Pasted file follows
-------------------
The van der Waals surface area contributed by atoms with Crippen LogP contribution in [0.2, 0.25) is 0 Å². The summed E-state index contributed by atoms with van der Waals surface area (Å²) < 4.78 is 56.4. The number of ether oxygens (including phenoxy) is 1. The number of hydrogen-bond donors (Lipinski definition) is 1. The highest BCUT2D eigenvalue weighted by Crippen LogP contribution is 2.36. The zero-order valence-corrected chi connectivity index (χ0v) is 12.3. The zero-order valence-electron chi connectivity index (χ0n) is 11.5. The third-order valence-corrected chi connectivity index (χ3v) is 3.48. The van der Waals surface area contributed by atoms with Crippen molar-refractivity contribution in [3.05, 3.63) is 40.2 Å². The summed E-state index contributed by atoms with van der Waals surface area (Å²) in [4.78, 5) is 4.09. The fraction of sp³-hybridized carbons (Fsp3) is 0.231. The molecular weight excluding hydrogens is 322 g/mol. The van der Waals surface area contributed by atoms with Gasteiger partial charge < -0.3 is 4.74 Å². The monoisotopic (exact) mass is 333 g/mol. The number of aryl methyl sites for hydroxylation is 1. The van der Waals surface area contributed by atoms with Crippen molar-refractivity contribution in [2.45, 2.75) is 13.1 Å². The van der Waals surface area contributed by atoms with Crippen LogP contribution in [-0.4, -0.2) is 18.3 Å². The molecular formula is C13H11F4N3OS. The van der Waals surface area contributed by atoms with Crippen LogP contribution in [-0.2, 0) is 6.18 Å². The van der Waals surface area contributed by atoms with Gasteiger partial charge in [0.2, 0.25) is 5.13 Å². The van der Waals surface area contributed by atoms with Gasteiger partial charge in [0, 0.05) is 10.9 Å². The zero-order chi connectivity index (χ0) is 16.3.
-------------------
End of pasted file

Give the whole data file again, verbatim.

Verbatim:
The van der Waals surface area contributed by atoms with Crippen LogP contribution in [0.2, 0.25) is 0 Å². The summed E-state index contributed by atoms with van der Waals surface area (Å²) < 4.78 is 56.4. The number of ether oxygens (including phenoxy) is 1. The number of hydrogen-bond donors (Lipinski definition) is 1. The highest BCUT2D eigenvalue weighted by Crippen LogP contribution is 2.36. The zero-order valence-corrected chi connectivity index (χ0v) is 12.3. The zero-order valence-electron chi connectivity index (χ0n) is 11.5. The third-order valence-corrected chi connectivity index (χ3v) is 3.48. The van der Waals surface area contributed by atoms with Crippen molar-refractivity contribution in [3.05, 3.63) is 40.2 Å². The summed E-state index contributed by atoms with van der Waals surface area (Å²) in [4.78, 5) is 4.09. The fraction of sp³-hybridized carbons (Fsp3) is 0.231. The molecular weight excluding hydrogens is 322 g/mol. The van der Waals surface area contributed by atoms with Gasteiger partial charge < -0.3 is 4.74 Å². The monoisotopic (exact) mass is 333 g/mol. The number of aryl methyl sites for hydroxylation is 1. The van der Waals surface area contributed by atoms with Crippen molar-refractivity contribution in [2.45, 2.75) is 13.1 Å². The van der Waals surface area contributed by atoms with Crippen LogP contribution in [-0.4, -0.2) is 18.3 Å². The molecular formula is C13H11F4N3OS. The van der Waals surface area contributed by atoms with Crippen LogP contribution in [-0.2, 0) is 6.18 Å². The van der Waals surface area contributed by atoms with Gasteiger partial charge in [0.2, 0.25) is 5.13 Å². The van der Waals surface area contributed by atoms with Gasteiger partial charge in [0, 0.05) is 10.9 Å². The zero-order chi connectivity index (χ0) is 16.3.